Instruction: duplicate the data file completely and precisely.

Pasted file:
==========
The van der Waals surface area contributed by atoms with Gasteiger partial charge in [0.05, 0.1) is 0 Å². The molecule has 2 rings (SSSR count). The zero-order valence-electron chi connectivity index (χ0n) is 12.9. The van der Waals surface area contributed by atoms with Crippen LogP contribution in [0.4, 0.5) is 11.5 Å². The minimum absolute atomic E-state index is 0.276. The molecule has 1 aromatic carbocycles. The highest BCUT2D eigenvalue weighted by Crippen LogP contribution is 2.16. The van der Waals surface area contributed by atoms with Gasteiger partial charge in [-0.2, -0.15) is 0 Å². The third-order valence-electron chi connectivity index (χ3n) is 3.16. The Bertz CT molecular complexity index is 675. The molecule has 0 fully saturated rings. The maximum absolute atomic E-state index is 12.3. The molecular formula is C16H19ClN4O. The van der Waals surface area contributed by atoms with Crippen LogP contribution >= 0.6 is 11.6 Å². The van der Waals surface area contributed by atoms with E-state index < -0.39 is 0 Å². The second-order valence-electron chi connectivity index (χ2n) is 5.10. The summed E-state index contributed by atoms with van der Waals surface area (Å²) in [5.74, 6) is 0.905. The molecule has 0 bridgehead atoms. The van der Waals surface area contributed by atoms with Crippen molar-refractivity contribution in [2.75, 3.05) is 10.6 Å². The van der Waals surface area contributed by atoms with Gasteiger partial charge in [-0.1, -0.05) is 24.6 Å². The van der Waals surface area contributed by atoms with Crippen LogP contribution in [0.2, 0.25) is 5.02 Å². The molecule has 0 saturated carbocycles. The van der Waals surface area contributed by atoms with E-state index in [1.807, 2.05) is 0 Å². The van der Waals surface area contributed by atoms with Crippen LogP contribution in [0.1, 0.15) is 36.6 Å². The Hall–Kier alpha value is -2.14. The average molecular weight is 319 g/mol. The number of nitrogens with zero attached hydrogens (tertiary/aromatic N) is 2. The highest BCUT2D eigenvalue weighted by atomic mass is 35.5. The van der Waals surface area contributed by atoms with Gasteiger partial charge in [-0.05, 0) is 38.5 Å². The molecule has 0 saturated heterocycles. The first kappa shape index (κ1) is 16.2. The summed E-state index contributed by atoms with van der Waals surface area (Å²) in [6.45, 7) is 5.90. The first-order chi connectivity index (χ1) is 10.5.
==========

The van der Waals surface area contributed by atoms with Gasteiger partial charge in [0.05, 0.1) is 0 Å². The molecule has 2 rings (SSSR count). The zero-order valence-electron chi connectivity index (χ0n) is 12.9. The van der Waals surface area contributed by atoms with Crippen LogP contribution in [0.4, 0.5) is 11.5 Å². The minimum absolute atomic E-state index is 0.276. The molecule has 1 aromatic carbocycles. The highest BCUT2D eigenvalue weighted by Crippen LogP contribution is 2.16. The van der Waals surface area contributed by atoms with Gasteiger partial charge in [-0.2, -0.15) is 0 Å². The third-order valence-electron chi connectivity index (χ3n) is 3.16. The Bertz CT molecular complexity index is 675. The molecule has 0 fully saturated rings. The maximum absolute atomic E-state index is 12.3. The molecular formula is C16H19ClN4O. The van der Waals surface area contributed by atoms with Crippen LogP contribution >= 0.6 is 11.6 Å². The van der Waals surface area contributed by atoms with E-state index < -0.39 is 0 Å². The second-order valence-electron chi connectivity index (χ2n) is 5.10. The summed E-state index contributed by atoms with van der Waals surface area (Å²) in [5.74, 6) is 0.905. The molecule has 0 bridgehead atoms. The van der Waals surface area contributed by atoms with Crippen molar-refractivity contribution in [2.75, 3.05) is 10.6 Å². The van der Waals surface area contributed by atoms with Gasteiger partial charge in [-0.1, -0.05) is 24.6 Å². The van der Waals surface area contributed by atoms with Crippen LogP contribution in [0.2, 0.25) is 5.02 Å². The molecule has 0 saturated carbocycles. The van der Waals surface area contributed by atoms with E-state index in [1.807, 2.05) is 0 Å². The van der Waals surface area contributed by atoms with Crippen LogP contribution in [0.1, 0.15) is 36.6 Å². The Hall–Kier alpha value is -2.14. The average molecular weight is 319 g/mol. The number of nitrogens with zero attached hydrogens (tertiary/aromatic N) is 2. The highest BCUT2D eigenvalue weighted by atomic mass is 35.5. The van der Waals surface area contributed by atoms with Gasteiger partial charge in [-0.05, 0) is 38.5 Å². The molecule has 0 saturated heterocycles. The first kappa shape index (κ1) is 16.2. The summed E-state index contributed by atoms with van der Waals surface area (Å²) in [6.45, 7) is 5.90. The first-order chi connectivity index (χ1) is 10.5.